The ACLU of Massachusetts, along with the law firm McCarter & English, is challenging the City of Fall River’s use of a state statute to criminalize poverty. According to the lawsuit, the City aggressively enforces an unconstitutional state law making it illegal for people to ask for money for their own financial support beside public roads.

The Massachusetts statute targets people experiencing homelessness and punishes them for asking for money from cars. The statute exempts selling newspapers or, with a permit, other items. It also exempts requests for charity made by nonprofit organizations. This imposes distinctions based on content, which the Constitution does not allow. The ACLU lawsuit argues these requests for help are constitutionally-protected, and Fall River’s enforcement is therefore unlawful.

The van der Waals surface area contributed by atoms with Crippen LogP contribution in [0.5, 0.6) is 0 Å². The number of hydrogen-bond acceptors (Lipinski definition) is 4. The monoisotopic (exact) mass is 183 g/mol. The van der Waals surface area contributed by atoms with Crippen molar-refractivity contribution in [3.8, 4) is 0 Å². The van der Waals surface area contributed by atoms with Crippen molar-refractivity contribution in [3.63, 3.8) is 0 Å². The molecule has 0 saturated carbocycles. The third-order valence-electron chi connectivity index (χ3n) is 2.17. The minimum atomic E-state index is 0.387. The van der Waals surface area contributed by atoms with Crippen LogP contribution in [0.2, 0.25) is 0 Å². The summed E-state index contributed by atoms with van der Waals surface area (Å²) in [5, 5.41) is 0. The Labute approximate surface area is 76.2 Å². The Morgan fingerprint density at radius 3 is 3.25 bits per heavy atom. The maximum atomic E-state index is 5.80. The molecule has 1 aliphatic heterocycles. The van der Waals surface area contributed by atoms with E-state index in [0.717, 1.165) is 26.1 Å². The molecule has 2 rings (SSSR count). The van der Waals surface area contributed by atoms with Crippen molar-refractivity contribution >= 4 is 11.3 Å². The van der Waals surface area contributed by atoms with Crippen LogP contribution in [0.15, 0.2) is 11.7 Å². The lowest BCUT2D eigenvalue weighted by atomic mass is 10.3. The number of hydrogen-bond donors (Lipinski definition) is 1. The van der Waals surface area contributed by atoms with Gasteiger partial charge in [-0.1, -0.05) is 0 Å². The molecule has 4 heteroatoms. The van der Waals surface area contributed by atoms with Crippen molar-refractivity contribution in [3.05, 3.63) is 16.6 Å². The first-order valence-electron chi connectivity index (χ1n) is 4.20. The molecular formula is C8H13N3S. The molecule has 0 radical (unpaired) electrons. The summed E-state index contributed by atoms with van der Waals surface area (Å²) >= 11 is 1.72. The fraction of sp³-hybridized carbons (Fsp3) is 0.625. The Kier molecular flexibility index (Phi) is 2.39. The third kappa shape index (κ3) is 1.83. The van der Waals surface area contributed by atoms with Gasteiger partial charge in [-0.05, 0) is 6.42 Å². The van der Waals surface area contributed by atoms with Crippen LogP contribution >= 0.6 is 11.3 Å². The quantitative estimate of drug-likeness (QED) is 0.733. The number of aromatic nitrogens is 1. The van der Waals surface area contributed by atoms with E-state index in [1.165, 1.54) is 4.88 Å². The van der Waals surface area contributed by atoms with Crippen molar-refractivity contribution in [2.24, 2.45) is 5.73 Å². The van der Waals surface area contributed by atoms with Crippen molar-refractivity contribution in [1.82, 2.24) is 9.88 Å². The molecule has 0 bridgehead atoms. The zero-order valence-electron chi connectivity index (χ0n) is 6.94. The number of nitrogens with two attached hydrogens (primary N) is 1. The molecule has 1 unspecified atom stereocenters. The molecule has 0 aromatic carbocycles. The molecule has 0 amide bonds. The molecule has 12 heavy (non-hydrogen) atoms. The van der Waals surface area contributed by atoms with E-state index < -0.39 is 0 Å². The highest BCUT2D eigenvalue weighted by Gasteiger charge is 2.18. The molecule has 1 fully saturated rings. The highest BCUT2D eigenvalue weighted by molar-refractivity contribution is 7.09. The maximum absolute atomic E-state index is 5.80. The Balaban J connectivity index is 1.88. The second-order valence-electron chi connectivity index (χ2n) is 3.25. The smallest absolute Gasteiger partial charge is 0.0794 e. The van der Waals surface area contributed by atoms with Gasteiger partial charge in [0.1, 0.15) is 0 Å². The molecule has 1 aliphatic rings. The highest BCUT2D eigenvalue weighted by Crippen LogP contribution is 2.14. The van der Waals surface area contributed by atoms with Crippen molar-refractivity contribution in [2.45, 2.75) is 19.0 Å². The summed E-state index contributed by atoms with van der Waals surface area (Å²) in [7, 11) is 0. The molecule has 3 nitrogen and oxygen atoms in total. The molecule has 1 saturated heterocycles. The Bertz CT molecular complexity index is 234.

The lawsuit was filed on behalf of the Massachusetts Coalition for the Homeless and two Fall River residents currently experiencing homelessness. During 2018 and into 2019, members of the Fall River Police Department have filed more than 150 criminal complaints against some of the city’s most vulnerable residents for standing by the side of roads with signs and accepting donations from nearby drivers.

Several courts throughout the country have ruled that this speech is protected under the First Amendment and the state constitution. The lawsuit follows two ACLU of Massachusetts victories in Worcester and Lowell, where federal judges struck down local “anti-panhandling” ordinances as unconstitutional.


Ruth Bourquin and Jessica Lewis (ACLU of Massachusetts)

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